Crapo Pushes for Transparency, Accountability at IRS Commissioner Nomination Hearing
“I don’t expect to see ‘wiggle room’ in these commitments.”
Washington, D.C.--At a U.S. Senate Finance Committee hearing on the nomination of Danny Werfel to be the Commissioner of the Internal Revenue Service (IRS), Ranking Member Mike Crapo (R-Idaho) secured commitments from Mr. Werfel to be transparent and accountable to hardworking American taxpayers, if confirmed. Senator Crapo pushed Mr. Werfel for commitments to make funding plans for the IRS’s $80 billion budget infusion immediately available to the public for comment; to not use supersized enforcement money against people who make less than $400,000 per year; and to reject proposals to collect sensitive, private data on Americans’ financial accounts.
To view these remarks, click HERE.
On making spending plans for the IRS’s supersized $80 billion budget public:
Senator Crapo: There is growing uncertainty about when, or even if, the IRS plan for spending the $80 billion will be publicly released. . . . It’s a widely shared view that the IRS must release this plan in real time and allow stakeholders to provide feedback. If you are confirmed as the IRS Commissioner, would you agree that the plan to spend the $80 billion will be publicly released and that you will allow public feedback from stakeholders and others?
Mr. Werfel: I agree that the plan that is put together should allow both this committee and the public to connect the dollars from the inflation reduction act to the various activities and investments.
Senator Crapo: I’ll take that as a commitment that you will publicly release the plan.
On pledges to not increase audits on taxpayers earning less than $400,000 per year:
Senator Crapo: I’m very concerned about the use of the funds for the enforcement part of the plan. . . . From the IRS’s own data, the two largest single components of the tax gap--the difference between taxes owed and paid--are small business income and individual non-business income. The nonpartisan Joint Committee on Taxation told us that upwards of 90 percent of these shortfalls fall on hardworking Americans with modest incomes, far under $400,000 per year. . . . I want to know whether you are going to commit today that the plan will not allow this supersized enforcement money to be utilized against people who make less than $400,000 per year.
Mr. Werfel: Senator yes, and I make that commitment in my official statement for the record. I am committed to Secretary Yellen’s directive on how the audits should move forward under the IRA, and look forward to working with you and you holding me accountable for that.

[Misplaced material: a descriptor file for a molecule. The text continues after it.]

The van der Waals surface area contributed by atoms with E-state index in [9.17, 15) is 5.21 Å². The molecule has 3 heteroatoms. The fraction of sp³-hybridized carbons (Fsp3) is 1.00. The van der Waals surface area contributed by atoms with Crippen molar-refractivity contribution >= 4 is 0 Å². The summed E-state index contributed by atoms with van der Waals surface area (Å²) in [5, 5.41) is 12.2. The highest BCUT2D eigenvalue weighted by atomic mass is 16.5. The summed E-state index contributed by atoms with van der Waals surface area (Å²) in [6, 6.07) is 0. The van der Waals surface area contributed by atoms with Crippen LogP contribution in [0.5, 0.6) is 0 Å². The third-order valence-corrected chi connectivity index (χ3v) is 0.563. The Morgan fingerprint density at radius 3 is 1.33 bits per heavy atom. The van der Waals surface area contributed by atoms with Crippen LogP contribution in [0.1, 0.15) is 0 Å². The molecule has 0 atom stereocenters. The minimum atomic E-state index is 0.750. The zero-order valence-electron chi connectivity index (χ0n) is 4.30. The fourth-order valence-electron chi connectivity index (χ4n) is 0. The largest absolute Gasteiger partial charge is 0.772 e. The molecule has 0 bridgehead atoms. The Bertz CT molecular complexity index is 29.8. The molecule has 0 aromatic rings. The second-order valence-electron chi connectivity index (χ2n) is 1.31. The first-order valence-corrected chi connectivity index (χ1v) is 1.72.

Senator Crapo: Secretary Yellen’s statement leaves a lot of wiggle room. I want to be sure you know that I don’t expect to see “wiggle room” in this commitment.
- Senator Crapo recently led all Finance Committee Republicans in introducing legislation to make this commitment law, rather than an unenforceable edict.
On proposals to force financial institutions to report private customer data to the IRS:
Senator Crapo: I want to know whether there are any intentions at the IRS, or any intention on your part, to regulatorily seek to expand the ability of the IRS to literally invade and look into the bank accounts of Americans simply because they have deposited $600, or $10,000, etc. in their account.
Mr. Werfel: If we’re going to take a step, I’m going to want to make sure this committee is comfortable that a) we’ve taken that step consistent with what our parameters are in the law, and b) that we’ve made the right balancing decision that this is the right step to do in the interest of the taxpayer, and balances the importance of not invoking unnecessary intrusion. My commitment is to hold to these factors and work with you collaboratively to make sure we balance them effectively.
Senator Crapo: I hope you wouldn’t seek any plan like the one I just described, which I think is a violation of the privacy of our American citizens.
- Senator Crapo recently joined Senate Banking Committee Ranking Member Tim Scott (R-South Carolina) in reintroducing legislation to prevent this proposal from becoming law.
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